The US dollar slid to a 10-month low against a basket of currencies yesterday as the failure of Republicans to push through healthcare reform cast doubts over the likelihood of the Trump administration’s infrastructure and tax reform agendas.
The S&P 500 was little changed for the session, however, remaining within touching distance of Friday’s record close. Technology stocks in particular continued their recent trend of outperformance as the tech-heavy Nasdaq index rose to a new high.
The leg lower for the dollar coincided with a drop in bond yields. The yield on 10 year US Treasury bonds fell 5bps to 2.26%. In oil markets, rumours that Saudi Arabia was considering a cut to exports helped Brent crude recover some of the previous days declines. Oil prices ultimately settled 0.9% higher.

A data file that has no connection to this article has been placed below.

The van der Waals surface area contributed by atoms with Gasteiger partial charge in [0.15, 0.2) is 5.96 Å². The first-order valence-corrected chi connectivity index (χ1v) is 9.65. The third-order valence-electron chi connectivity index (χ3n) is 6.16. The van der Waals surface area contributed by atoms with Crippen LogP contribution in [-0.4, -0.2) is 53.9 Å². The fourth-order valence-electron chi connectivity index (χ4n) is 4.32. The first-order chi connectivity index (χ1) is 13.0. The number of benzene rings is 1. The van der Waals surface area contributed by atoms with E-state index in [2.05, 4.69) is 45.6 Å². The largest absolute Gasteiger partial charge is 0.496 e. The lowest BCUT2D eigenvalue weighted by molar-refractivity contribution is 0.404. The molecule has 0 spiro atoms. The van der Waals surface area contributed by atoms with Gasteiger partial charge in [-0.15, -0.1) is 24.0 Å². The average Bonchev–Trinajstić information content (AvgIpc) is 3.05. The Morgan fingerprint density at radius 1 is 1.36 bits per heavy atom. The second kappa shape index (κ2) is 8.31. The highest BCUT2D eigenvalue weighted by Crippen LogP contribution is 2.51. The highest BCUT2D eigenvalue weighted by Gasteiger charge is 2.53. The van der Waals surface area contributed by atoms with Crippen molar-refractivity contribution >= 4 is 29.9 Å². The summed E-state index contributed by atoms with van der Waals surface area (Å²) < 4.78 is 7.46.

The strength of the euro weighed on European equity markets yesterday. The Euro Stoxx 50 index declined 1.1% and the German DAX – which contains a number of large export-sensitive stocks – fell 1.3%.
Euro/Dollar traded within a whisker of $1.16 yesterday – a key technical level – placing further importance and investor focus on the language used and any signals of policy changes from Mario Draghi at the ECB meeting tomorrow.
Sterling generally bucked the trend as it traded 0.1% lower against the dollar. Weaker than expected UK inflation data was interpreted as giving the Bank of England some breathing space in its interest rate policy.
Asian equities finished higher overnight as the dollar recovered from a 10-month low. Chinese equities were the standout performer, gaining 1.4%, while Japanese indices were buoyed by weakness in the Yen.